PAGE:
As the story goes from time to time you are alone in an elevator, the door opens and in walks someone you have been trying to schedule a meeting with forever. You now have an opportunity for a 2-3 minute conversation – so what is your message?
If you find yourself face-to-face in a similar situation– are you prepared for a short conversation that your “new found friend” will find compelling?
Let’s review some specific ideas to keep in mind for the proverbial two to three minute “elevator” conversation:
- Remember the purpose. An elevator speech and a sales presentation are not the same thing. In fact, they are entirely different! Sales presentations are more formal, longer and delivered after a significant amount of work understanding the challenges faced by the customer. An elevator speech is a short, casual conversation that you hope earns you the right for setting up a subsequent meeting. So, in an elevator speech don’t simply try to tell your regular product story twice as fast.
- One size does not fit all. There is no such thing as an effective “preparation” that fits all situations. This is why sales management cannot craft some generic “elevator speech” that fits all situations. But you can get a head start – sometimes sales management or Marketing can provide core talking points or salespeople can think about a message or two they would like to share and then modify as appropriate. The flip side is also true … you can think about a few questions your customer might ask. What would you say if asked the simple question – “What’s new?” If you’ve thought through a point or two, you can then adapt the message to fit the person with whom you’re talking.
- A problem-centered approach works best. Because issues and challenges have center stage in any customer’s mind, a problem-centered approach is preferred. As is always the case, the focus needs to be on the customer. When planning a meeting, organize what you know about the issues and challenges the customer may be facing.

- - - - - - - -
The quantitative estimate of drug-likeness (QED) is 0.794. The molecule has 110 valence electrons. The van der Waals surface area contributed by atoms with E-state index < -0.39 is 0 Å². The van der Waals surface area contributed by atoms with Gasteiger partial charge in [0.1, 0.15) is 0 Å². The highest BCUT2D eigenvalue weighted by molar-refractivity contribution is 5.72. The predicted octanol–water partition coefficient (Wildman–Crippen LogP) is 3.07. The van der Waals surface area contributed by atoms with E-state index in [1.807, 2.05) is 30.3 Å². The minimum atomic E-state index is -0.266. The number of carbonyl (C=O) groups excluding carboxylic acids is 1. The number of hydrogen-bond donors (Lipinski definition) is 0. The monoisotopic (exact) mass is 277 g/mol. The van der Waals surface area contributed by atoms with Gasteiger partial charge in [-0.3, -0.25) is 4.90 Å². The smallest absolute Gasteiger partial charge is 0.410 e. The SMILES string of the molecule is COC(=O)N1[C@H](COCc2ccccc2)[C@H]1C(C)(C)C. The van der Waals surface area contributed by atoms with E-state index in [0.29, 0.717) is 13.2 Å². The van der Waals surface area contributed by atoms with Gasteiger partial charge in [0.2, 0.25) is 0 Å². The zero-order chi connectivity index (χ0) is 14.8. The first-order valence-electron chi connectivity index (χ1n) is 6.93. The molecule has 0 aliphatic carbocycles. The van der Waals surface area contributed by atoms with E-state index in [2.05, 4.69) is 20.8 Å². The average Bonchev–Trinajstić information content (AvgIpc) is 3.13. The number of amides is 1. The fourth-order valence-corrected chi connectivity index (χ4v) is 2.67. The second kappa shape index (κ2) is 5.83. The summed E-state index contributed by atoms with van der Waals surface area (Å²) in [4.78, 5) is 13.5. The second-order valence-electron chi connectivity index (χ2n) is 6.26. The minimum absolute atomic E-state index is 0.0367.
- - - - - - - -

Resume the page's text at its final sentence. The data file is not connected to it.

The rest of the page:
- Share short success stories. Sometimes you have a chance encounter with a customer that you never thought you would encounter – so you have no plan for the interaction. Here, the best preparation is simply always being aware of the most current success stories your company has experienced.
Above all else – remember the best elevator speeches are not speeches at all. They are short statements that enable you to engage the customer in a conversation. In the first 30 seconds of a two-minute impromptu meeting relate your talking points to a problem that you know a similar customer would face, and then immediately ask a question to shift the conversation so the customer is doing the talking. If you can get the customer engaged, you just might end up with the customer saying – “do you have a few more minutes?”
One may think the elevator speech is such a small part of the interaction with customers that it is simply not worth focusing on. It’s true that elevator speeches don’t close sales. But they are opportunities to advance the sale – obtaining an appointment for the following week, or asking the best way to get on the customer’s calendar.
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